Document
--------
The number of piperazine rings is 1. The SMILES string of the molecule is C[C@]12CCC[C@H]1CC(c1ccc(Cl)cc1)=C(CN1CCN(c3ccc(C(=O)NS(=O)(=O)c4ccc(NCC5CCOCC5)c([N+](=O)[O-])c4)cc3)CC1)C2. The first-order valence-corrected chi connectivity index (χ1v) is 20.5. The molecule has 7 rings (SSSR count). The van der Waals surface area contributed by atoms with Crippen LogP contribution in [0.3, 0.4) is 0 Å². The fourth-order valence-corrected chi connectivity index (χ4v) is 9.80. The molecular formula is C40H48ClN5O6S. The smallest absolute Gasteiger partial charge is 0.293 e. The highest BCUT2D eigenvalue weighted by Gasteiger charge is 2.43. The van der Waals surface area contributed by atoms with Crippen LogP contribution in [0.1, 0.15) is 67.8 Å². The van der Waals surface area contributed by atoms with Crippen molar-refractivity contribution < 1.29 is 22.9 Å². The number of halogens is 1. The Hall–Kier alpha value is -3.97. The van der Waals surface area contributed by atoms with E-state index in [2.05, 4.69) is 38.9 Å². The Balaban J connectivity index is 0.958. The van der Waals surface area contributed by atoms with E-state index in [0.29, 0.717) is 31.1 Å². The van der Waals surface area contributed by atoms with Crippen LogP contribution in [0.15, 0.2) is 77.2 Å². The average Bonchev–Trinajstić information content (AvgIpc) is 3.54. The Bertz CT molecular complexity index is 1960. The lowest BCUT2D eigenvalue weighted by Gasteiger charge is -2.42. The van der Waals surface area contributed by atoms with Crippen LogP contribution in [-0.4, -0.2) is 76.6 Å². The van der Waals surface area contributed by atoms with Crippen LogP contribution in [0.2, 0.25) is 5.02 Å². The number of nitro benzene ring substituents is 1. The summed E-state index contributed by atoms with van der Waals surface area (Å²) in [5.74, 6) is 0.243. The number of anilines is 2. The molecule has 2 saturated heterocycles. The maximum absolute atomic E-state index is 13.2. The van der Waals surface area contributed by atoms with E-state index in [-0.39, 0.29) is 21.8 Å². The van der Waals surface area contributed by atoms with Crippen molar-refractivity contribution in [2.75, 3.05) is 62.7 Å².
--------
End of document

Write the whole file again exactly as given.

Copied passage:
The number of piperazine rings is 1. The SMILES string of the molecule is C[C@]12CCC[C@H]1CC(c1ccc(Cl)cc1)=C(CN1CCN(c3ccc(C(=O)NS(=O)(=O)c4ccc(NCC5CCOCC5)c([N+](=O)[O-])c4)cc3)CC1)C2. The first-order valence-corrected chi connectivity index (χ1v) is 20.5. The molecule has 7 rings (SSSR count). The van der Waals surface area contributed by atoms with Crippen LogP contribution in [0.3, 0.4) is 0 Å². The fourth-order valence-corrected chi connectivity index (χ4v) is 9.80. The molecular formula is C40H48ClN5O6S. The smallest absolute Gasteiger partial charge is 0.293 e. The highest BCUT2D eigenvalue weighted by Gasteiger charge is 2.43. The van der Waals surface area contributed by atoms with Crippen LogP contribution in [0.1, 0.15) is 67.8 Å². The van der Waals surface area contributed by atoms with Crippen molar-refractivity contribution < 1.29 is 22.9 Å². The number of halogens is 1. The Hall–Kier alpha value is -3.97. The van der Waals surface area contributed by atoms with E-state index in [2.05, 4.69) is 38.9 Å². The Balaban J connectivity index is 0.958. The van der Waals surface area contributed by atoms with E-state index in [0.29, 0.717) is 31.1 Å². The van der Waals surface area contributed by atoms with Crippen LogP contribution in [0.15, 0.2) is 77.2 Å². The average Bonchev–Trinajstić information content (AvgIpc) is 3.54. The Bertz CT molecular complexity index is 1960. The lowest BCUT2D eigenvalue weighted by Gasteiger charge is -2.42. The van der Waals surface area contributed by atoms with Crippen LogP contribution in [-0.4, -0.2) is 76.6 Å². The van der Waals surface area contributed by atoms with Crippen LogP contribution in [0.2, 0.25) is 5.02 Å². The number of nitro benzene ring substituents is 1. The summed E-state index contributed by atoms with van der Waals surface area (Å²) in [5.74, 6) is 0.243. The number of anilines is 2. The molecule has 2 saturated heterocycles. The maximum absolute atomic E-state index is 13.2. The van der Waals surface area contributed by atoms with E-state index in [-0.39, 0.29) is 21.8 Å². The van der Waals surface area contributed by atoms with Crippen molar-refractivity contribution in [2.75, 3.05) is 62.7 Å².